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work can't begin. in the midterm, the plan is to start transferring the waste by 2015 to properly sealed storage facilities, but no communities have agreed to host them. they want assurance that the permanent storage site will be built elsewhere. central government officials say they will keep looking for more effective solutions. >> translator: there is options. we'll be studying to accelerate the decontamination process. it's important to discuss these matters with people in local communities. >> reporter: japanese leaders are considering spending billions of dollars to speed up the process. but one of the greatest challenges still remains, winning the trust of the local
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residents. noriko okaza, nhk world. our special edition of "nuclear watch" will continue this week. in our next segment, we'll look at how contaminated soil is affecting the region's main industry, agriculture, and how farmers are trying to change the situation. it's getting more expensive to buy homes in the big cities of china. ron madison has been following the latest. ron? >> this current situation no doubt leaving government officials scratching their head. they may have to rethink policies because new home prices in china just keep rising in major cities. in november, they rose in most of the cities surveyed and that's despite the government's efforts to control prices. researchers say housing prices increased last month in 66 of the 70 cities that were surveyed compared to the previous month. prices went up 1.3% in fuzhou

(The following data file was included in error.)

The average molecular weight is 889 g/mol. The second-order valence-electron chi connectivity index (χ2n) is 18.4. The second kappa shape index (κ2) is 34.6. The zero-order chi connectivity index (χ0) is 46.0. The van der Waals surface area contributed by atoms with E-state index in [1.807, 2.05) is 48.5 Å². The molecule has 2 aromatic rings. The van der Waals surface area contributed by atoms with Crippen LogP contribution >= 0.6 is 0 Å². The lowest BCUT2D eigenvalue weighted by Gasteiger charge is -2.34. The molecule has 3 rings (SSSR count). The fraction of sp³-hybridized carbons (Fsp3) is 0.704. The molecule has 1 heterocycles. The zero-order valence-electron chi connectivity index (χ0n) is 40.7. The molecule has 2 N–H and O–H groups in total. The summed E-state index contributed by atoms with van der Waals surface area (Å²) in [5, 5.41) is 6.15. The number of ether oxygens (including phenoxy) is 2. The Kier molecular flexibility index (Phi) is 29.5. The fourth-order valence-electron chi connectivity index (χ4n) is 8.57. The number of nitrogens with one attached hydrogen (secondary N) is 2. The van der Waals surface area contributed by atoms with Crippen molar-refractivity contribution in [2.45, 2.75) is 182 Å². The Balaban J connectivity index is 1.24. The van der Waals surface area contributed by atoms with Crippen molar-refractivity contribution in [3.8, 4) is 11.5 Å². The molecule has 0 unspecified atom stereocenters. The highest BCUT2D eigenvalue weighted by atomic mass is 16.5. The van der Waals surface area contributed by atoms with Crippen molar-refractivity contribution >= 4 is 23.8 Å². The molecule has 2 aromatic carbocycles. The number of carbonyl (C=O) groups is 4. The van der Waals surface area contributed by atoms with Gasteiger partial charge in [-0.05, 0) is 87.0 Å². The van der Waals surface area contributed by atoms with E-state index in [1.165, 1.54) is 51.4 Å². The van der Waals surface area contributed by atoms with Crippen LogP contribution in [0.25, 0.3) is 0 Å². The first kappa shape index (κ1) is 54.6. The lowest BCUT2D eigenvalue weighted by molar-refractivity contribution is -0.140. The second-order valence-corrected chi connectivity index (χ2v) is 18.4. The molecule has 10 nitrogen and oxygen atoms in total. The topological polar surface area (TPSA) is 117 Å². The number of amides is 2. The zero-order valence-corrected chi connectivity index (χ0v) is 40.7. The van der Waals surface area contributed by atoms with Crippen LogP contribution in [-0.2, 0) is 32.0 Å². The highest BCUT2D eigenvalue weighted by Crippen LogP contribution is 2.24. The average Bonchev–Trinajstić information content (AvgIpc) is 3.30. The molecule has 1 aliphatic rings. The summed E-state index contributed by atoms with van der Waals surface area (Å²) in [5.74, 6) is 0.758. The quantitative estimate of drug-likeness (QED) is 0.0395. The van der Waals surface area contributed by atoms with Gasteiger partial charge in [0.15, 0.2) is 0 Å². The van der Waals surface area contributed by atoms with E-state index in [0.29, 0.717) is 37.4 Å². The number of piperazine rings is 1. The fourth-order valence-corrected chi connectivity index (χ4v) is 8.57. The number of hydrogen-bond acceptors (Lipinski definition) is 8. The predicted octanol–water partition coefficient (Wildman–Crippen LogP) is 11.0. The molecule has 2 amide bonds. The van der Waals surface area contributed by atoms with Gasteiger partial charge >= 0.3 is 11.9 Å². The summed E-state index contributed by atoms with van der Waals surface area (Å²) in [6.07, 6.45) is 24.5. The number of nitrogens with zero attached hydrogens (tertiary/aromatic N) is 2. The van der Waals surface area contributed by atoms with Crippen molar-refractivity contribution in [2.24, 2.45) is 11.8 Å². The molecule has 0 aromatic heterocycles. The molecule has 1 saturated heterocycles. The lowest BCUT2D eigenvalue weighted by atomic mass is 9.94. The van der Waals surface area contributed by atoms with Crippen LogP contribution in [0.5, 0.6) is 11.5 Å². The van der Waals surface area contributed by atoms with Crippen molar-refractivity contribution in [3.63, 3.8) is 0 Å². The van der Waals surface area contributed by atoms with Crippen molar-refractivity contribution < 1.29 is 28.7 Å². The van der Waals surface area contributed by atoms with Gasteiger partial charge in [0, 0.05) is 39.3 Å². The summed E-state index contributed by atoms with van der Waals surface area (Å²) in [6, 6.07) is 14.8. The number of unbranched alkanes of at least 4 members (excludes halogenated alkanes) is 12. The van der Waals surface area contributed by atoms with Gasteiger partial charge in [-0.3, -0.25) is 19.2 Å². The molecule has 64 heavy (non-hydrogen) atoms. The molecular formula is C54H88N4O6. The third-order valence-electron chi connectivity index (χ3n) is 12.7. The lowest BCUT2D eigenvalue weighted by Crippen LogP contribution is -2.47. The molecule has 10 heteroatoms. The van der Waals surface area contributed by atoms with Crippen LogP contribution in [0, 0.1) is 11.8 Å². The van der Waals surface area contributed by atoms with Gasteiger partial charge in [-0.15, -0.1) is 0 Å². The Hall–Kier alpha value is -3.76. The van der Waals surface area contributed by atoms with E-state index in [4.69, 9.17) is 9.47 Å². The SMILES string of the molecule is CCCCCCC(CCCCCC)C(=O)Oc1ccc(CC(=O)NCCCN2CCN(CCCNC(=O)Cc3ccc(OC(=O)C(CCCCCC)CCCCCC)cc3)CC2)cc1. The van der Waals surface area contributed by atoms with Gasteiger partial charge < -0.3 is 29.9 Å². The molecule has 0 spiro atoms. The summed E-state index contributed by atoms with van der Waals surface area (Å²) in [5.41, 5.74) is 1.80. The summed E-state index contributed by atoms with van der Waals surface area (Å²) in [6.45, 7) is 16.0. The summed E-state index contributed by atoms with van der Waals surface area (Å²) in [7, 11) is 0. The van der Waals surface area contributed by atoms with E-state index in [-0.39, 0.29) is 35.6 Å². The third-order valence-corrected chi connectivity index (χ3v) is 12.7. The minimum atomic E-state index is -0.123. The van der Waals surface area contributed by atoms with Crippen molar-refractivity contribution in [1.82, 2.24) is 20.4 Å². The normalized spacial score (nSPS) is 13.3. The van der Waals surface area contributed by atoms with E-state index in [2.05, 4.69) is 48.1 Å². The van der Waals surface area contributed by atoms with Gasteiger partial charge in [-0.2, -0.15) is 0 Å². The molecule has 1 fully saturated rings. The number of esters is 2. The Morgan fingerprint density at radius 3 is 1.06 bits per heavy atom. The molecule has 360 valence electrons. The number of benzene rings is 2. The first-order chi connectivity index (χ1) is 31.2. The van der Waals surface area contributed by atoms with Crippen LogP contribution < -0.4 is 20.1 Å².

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and 0.9% in the south. compared to a year earlier, shanghai and beijing home prices jumped more than 20%. government officials are stepping up measures to curb the upward trend. big cities must also set price control targets, but the continuing advance may fuel public frustration. meanwhile, foreign direct investment continues to grow at a modest pace. foreign firms made direct investments worth around $8.5 billion in november. that's a gain of 2.4% from a year ago. the pace has moderated following sharp rises of 20% in both june and july. china has become less attractive due to soaring labor costs and a stronger u.n. from january through november, investments from the e.u. grew 17.4%. those from the u.s. went up 8.6% compared to a year ago, but